Governor Macklem also left the Bank plenty of room to manoeuvre when he noted in the opening statement of his press conference that “there is more uncertainty than normal around the economy’s productive capacity due to the unusual circumstances of the pandemic”.
If our economy’s output slows, the Bank may now assess that those temporary factors have slowed its maximum potential output by even more, right up to the point where our output gap closes. But that would seem like a very strange rationale for rate hikes coming out of a pandemic.
Here were some of the BoC’s key observations about our current inflation backdrop:
- It now forecasts that our overall Consumer Price Index (CPI) will remain elevated and hit 4.8% in Q4 2021, largely because of supply-chain disruptions that will gradually subside next year, when inflation is expected to fall back to 2.1% by Q4 2022. After that, the Bank expects rising demand to push our overall CPI back up to 2.5% by Q4 2023.
- Our overall CPI rose by 4.4% in September on a year-over-year basis. The BoC attributes a little more than 2% of that increase to supply-chain disruptions, and a little more than 1% of that increase to rising energy prices. The Bank also attributes some of the remaining 1.4% to price normalizations in areas that were slow to rebound after the initial pandemic shock, such as airfares and accommodations.
- The Bank assesses that “overall wage pressures remain moderate” and that “wage gains by industry and occupation are generally at or below the average growth rates observed before the pandemic”. This assessment may come as a surprise given the ongoing reports in the mainstream media about employers having to hike wages and/or offer signing bonuses.
A look at the points above makes me wonder how effective rate hikes would be in combatting the kind of inflationary pressures we are experiencing today, at least with our old gauge for measuring maximum potential output still in place, and they also help explain why the BoC’s decision to move up its rate-hike timetable came as a surprise to me.
For my part, I still don’t think the Bank’s first rate hike will materialize as quickly as the consensus expects, and that its next rate-hike cycle will unfold more gradually than the market is currently pricing in. Simply put, I think variable rates still have the potential to outperform their fixed-rate equivalents.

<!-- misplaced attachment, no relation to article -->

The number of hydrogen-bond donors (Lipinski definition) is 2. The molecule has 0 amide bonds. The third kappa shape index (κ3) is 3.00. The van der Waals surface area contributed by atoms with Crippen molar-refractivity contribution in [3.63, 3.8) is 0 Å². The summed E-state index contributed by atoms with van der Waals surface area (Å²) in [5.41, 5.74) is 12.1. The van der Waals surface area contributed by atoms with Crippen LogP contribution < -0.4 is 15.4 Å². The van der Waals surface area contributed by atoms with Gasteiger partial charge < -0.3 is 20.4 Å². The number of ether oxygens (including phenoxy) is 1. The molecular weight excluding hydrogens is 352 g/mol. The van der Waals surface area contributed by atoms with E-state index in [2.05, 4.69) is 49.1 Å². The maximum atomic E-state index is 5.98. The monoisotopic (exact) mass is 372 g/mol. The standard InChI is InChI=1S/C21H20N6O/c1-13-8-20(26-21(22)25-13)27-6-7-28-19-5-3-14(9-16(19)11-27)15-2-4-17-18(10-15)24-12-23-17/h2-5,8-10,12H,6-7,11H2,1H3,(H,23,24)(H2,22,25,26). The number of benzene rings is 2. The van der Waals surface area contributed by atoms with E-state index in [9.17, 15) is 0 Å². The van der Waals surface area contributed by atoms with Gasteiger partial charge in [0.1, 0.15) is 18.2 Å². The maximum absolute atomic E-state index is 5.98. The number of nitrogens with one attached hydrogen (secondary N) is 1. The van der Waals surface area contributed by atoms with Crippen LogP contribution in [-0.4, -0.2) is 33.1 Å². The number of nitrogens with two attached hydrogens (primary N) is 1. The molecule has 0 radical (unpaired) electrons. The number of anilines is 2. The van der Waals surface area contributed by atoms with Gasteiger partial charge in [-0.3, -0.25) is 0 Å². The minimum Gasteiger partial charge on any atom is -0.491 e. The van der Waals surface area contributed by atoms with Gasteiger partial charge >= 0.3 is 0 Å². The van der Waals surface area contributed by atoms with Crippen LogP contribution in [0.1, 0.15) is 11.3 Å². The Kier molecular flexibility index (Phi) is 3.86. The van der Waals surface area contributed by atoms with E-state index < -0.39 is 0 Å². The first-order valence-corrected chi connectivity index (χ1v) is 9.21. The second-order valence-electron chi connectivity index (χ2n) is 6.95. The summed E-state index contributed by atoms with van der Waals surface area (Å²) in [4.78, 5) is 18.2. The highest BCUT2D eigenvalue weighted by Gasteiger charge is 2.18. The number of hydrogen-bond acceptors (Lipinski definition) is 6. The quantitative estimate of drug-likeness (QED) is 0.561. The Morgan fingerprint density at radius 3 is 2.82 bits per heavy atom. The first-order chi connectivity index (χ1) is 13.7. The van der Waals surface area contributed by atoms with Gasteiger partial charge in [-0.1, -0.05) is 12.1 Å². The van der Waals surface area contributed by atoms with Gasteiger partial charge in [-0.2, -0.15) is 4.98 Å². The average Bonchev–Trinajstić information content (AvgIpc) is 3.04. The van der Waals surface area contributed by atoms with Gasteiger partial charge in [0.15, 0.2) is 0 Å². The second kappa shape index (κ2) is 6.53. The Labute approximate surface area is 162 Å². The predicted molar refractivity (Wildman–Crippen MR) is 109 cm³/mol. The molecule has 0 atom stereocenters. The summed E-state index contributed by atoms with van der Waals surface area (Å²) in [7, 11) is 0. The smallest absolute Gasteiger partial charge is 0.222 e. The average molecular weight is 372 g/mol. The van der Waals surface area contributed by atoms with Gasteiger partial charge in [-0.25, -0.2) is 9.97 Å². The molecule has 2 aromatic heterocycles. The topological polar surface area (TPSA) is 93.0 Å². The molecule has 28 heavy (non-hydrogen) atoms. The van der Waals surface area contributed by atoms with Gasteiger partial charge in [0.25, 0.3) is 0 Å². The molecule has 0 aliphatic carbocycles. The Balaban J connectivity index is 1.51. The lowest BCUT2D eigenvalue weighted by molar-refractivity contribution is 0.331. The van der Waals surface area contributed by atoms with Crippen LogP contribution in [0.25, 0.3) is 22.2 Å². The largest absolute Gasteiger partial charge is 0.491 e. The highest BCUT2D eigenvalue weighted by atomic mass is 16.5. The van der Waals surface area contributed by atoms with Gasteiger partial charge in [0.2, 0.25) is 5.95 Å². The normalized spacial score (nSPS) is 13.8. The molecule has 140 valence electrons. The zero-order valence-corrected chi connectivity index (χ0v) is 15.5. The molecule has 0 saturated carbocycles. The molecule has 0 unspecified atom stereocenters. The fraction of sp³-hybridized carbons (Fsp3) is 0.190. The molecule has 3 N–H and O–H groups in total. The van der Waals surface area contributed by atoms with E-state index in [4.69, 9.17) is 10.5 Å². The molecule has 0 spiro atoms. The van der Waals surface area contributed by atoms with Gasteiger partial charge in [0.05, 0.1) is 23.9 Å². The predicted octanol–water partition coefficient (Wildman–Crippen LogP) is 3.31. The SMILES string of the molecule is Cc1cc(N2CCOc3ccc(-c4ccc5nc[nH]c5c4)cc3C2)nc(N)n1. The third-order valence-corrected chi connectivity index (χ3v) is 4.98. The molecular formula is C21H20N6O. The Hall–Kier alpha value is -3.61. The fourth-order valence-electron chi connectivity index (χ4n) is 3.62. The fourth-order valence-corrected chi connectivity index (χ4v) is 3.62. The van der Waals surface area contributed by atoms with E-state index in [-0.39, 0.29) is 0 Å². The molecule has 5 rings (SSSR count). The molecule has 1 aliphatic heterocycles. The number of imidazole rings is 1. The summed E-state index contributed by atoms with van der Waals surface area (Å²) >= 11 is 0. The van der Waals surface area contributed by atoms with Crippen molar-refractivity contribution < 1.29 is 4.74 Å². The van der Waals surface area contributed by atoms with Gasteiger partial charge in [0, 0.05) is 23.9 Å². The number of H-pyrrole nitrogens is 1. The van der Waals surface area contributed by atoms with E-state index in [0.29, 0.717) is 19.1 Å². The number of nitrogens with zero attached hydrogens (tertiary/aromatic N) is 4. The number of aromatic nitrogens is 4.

Higher rates aren’t going to ease supply-chain disruptions. (They will have much more impact on the kind of demand-led inflation that the BoC is forecasting for 2023, and its previous rate-hike guidance aligned tightening with that development.)
Spiking energy prices will eventually lead to increased supply. To borrow a well-worn adage, the cure for high energy prices will be high energy prices.
Our government has also just removed most of the emergency fiscal supports that were tied to the pandemic, and it is not yet clear how much momentum that will sap.
If labour costs remain largely contained, that will greatly reduce the odds that elevated inflation pressures will be sustained (because they are by far the biggest single cost for most businesses).
Bond yields surged higher in expectation of the Bank’s hawkish turn, and that has increased the wide range of borrowing rates that are priced on them, such as our fixed mortgage rates. As I have written in previous posts, that has created tightening impacts that are similar to policy-rate rises.
Regardless, last week the BoC made it clear that it won’t hesitate to start hiking if inflation fears continue to rise and expectations become what it refers to as “unanchored”. Or, put another way, if it sees evidence of the inflation equivalent of toilet-paper hoarding.The Bottom Line: The five-year GoC bond yield continued to climb last week, and another round of fixed-rate mortgage hikes are on the way.
Last week’s BoC policy-rate announcement also advanced the likely timing of its next policy-rate hike, and that means that variable rates might rise as early as next April (although the BoC left itself plenty of wiggle room to change its mind).